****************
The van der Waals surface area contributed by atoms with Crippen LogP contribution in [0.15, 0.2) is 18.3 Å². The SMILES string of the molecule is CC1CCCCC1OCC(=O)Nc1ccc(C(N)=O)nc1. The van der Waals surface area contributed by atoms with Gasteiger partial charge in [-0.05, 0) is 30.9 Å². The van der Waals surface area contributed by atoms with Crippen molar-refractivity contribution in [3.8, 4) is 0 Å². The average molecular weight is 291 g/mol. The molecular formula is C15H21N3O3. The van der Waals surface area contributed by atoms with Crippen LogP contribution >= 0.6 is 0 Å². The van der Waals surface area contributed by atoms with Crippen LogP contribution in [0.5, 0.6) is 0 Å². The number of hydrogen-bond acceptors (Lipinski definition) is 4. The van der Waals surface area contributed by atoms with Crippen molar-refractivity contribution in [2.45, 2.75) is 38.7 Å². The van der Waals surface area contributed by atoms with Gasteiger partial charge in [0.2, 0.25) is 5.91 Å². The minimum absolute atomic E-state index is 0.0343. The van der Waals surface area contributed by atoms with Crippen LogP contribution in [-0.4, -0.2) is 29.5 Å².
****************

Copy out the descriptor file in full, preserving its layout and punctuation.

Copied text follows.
The van der Waals surface area contributed by atoms with Crippen LogP contribution in [0.15, 0.2) is 18.3 Å². The SMILES string of the molecule is CC1CCCCC1OCC(=O)Nc1ccc(C(N)=O)nc1. The van der Waals surface area contributed by atoms with Gasteiger partial charge in [-0.05, 0) is 30.9 Å². The van der Waals surface area contributed by atoms with Crippen molar-refractivity contribution in [3.8, 4) is 0 Å². The average molecular weight is 291 g/mol. The molecular formula is C15H21N3O3. The van der Waals surface area contributed by atoms with Crippen LogP contribution >= 0.6 is 0 Å². The van der Waals surface area contributed by atoms with Crippen LogP contribution in [0.5, 0.6) is 0 Å². The number of hydrogen-bond acceptors (Lipinski definition) is 4. The van der Waals surface area contributed by atoms with Crippen molar-refractivity contribution in [2.45, 2.75) is 38.7 Å². The van der Waals surface area contributed by atoms with Gasteiger partial charge in [0.2, 0.25) is 5.91 Å². The minimum absolute atomic E-state index is 0.0343. The van der Waals surface area contributed by atoms with Crippen LogP contribution in [-0.4, -0.2) is 29.5 Å².